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Recognizing Underutilized Wealth: Part II

The key to recognizing underutilized wealth is to look at the entire family and all five elements of family wealth.  In his 2007 book, Family: The Compact Among Generations, James E. Hughes lists the following five elements of a family’s wealth: human capital, intellectual capital, emotional capital, spiritual capital, and financial capital.  Consider these elements as a guide to successfully redeploying underutilized wealth.  Here are some reliable indicators of underutilized wealth. 

Vacation Homes, Nonresidential Farms, and Forestland:

            We often encounter clients with lake, beach, or mountain homes.  These assets are financially and emotionally important to clients.  Some clients are particularly interested in having these assets remain in the family, preserved for future generations.  Generally, these homes are not income-producing; sometimes, they are cash drains.  Nonresidential farmland and forestland may or may not be income-producing and, again, could be emotionally important assets.  The important questions to ask here are:

  • How much does it cost to maintain these properties? 
  • Is there an expectation that they will be available to future generations? 
  • If these properties are transferred, what will be needed to cover the cost of holding if they are not income producing?

Pensions, (Particularly U.S. Government or Large Multinational Corporations That Still Have Rich Pensions):

      When we encounter a client who has a good pension, or a client who is simply thrifty and able to live off Social Security, we almost always find underutilized wealth. 

  • If a client is able to live comfortably off income from Social Security or a pension, what is he or she doing with IRA distributions? 
  • What is happening with the dividends from his or her stock portfolio? 
  • What is happening with the simple interest from his or her CDs? 

Usually, investment income is being reinvested.  While it is certainly important to keep a rainy-day fund to provide for long-term care and other issues, any assets beyond immediate needs and an appropriate cushion are almost certainly underutilized wealth that can be transferred. 

Regular Gifting to a 529 or UTMA

      Clients who gift regularly to a 529 or UTMA have already acknowledged underutilized wealth and taken steps to redeploy these underutilized assets.  That is the good news.  The question is whether the vehicle and ownership support other goals.  If owned by the applicant, 529s are includable assets for Medicaid and must be exhausted before qualifying.  Transferring ownership will trigger the 5-year look back.  The questions to be asked regarding 529s are:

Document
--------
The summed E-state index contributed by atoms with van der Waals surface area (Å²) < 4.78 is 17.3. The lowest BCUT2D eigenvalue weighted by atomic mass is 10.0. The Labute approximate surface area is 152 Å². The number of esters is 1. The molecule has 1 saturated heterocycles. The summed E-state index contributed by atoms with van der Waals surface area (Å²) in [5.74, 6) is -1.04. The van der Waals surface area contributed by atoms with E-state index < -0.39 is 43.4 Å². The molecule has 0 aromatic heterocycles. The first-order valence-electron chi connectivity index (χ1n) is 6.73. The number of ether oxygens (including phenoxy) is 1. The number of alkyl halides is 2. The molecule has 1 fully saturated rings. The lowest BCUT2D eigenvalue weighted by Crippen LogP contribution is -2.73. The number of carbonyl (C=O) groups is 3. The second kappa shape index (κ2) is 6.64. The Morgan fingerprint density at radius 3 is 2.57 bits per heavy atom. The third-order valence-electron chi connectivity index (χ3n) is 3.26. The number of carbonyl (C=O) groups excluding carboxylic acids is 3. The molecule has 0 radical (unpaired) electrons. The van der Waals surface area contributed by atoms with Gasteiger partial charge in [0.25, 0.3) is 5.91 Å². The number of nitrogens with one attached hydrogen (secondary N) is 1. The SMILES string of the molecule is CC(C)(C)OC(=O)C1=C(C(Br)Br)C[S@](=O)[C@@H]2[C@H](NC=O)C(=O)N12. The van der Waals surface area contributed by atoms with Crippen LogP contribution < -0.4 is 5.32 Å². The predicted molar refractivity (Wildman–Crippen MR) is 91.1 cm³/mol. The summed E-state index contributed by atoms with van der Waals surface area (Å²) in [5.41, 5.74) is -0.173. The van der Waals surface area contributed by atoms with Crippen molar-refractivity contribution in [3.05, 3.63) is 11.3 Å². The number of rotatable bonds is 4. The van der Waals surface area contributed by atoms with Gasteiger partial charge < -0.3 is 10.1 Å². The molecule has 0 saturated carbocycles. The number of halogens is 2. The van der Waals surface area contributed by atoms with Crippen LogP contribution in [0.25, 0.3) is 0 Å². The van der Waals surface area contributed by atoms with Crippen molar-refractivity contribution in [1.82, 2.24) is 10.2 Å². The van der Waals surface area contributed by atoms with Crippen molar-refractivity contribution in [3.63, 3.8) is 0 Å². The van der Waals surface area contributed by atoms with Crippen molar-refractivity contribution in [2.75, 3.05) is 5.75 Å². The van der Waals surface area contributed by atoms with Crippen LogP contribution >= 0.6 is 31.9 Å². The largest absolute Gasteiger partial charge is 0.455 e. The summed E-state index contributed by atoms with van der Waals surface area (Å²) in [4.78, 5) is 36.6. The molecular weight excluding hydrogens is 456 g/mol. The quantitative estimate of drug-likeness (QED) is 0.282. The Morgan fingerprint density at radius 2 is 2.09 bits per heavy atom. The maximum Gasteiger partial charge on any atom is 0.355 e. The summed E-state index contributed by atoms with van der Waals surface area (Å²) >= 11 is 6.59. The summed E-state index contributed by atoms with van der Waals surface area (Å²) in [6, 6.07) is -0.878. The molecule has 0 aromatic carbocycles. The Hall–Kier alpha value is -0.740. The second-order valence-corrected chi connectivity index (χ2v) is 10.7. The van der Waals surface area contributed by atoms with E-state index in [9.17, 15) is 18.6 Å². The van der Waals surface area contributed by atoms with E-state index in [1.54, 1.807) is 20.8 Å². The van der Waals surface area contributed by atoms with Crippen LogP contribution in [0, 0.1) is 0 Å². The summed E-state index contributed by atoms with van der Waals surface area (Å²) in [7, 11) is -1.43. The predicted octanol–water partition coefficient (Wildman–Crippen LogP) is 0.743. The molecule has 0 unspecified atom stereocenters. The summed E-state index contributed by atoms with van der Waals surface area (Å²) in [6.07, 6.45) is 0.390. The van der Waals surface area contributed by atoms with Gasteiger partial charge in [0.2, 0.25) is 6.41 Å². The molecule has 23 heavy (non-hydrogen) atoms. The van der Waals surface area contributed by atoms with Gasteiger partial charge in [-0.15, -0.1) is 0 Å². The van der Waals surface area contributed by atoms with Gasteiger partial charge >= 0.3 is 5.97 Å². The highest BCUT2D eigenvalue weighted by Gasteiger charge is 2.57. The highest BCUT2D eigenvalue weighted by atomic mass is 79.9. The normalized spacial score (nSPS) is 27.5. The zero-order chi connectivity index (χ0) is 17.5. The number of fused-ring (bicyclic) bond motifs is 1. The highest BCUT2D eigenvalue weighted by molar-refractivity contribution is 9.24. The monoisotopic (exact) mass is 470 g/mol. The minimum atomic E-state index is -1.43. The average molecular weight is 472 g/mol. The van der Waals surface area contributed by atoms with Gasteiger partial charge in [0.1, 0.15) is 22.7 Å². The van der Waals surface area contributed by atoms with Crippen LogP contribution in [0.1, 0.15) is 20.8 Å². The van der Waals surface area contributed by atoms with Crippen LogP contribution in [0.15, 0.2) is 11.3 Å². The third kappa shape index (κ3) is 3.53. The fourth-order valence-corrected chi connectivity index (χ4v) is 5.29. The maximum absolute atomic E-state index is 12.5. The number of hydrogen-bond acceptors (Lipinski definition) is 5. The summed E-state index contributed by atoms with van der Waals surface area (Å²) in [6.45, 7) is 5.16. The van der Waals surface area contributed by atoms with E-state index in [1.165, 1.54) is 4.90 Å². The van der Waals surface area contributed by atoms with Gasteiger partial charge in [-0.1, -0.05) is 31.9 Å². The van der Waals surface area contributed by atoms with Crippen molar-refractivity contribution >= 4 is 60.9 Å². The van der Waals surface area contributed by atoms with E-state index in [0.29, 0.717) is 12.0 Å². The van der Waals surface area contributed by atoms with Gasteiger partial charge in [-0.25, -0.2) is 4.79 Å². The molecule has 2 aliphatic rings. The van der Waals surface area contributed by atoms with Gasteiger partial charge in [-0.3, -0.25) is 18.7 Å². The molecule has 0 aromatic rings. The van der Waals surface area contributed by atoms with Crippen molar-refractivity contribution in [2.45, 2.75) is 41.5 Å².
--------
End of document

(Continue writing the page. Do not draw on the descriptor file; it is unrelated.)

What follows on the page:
• Who should own them? 
  • If Medicaid is a possibility, how are they to be funded in the future? 

      We often recommend that the 529 be transferred to an excluded trust or to competent middle generation children.

      UTMA are not Medicaid assets, but come with their own issues.  Our greatest concern is whether the donee will be ready to receive this gift at 18.  It is the old “Harley vs. Harvard” issue.  Give some thought to the client’s overall situation and the best use of these assets.  This client is 85% there; they know they have underutilized wealth and are willing to redeploy.  The only question is whether the 529 or UTMA is the right vehicle or titled appropriately.

Regular Annual Exclusion Gifts

This is similar to the prior discussion of 529s and UTMA accounts.  Clients who regularly maximize their annual exclusion gifts (currently $15,000.00 per person per year) have already made the journey.  These clients have recognized underutilized wealth and have begun to redeploy.  Once again, the question is about maximizing the benefit of these gifts.  If the gifts are outright, the proceeds are subject to the recipient’s divorces, creditors, and taxes.  It is also the case that these gifts lose their impact over time.  If the result is just more spending by the donee generation, are we perpetuating the family’s wealth?  Targeted gifts can be more effective. 

Examples include:

  • Gifting to a trust holding life insurance or an annuity based on a young life might create a lasting source of wealth. 
  • A targeted gift for the grandchildren’s education might allow a struggling young parent to maximize his or her own retirement contribution,
  • Gifting income-producing assets to a trust for a younger generation might be both tax efficient and create a meaningful change in the recipient’s life.

            These indicators should be seen simply as sources for further discussion and analysis, and should always be taken in the context of the family's total wealth picture:  the family’s human, intellectual, emotional, spiritual, and financial capital. Legacy Counselors is here to help.  If you are interested in learning more about underutilized wealth, please give us a call.  We will be happy to assist. 

Please visit our blog later this week for Part II and Part III in our series on underutilized wealth.



Hughes, James E.  (2007) Family: The Compact Among Generations. NY, NY: Bloomberg Press.

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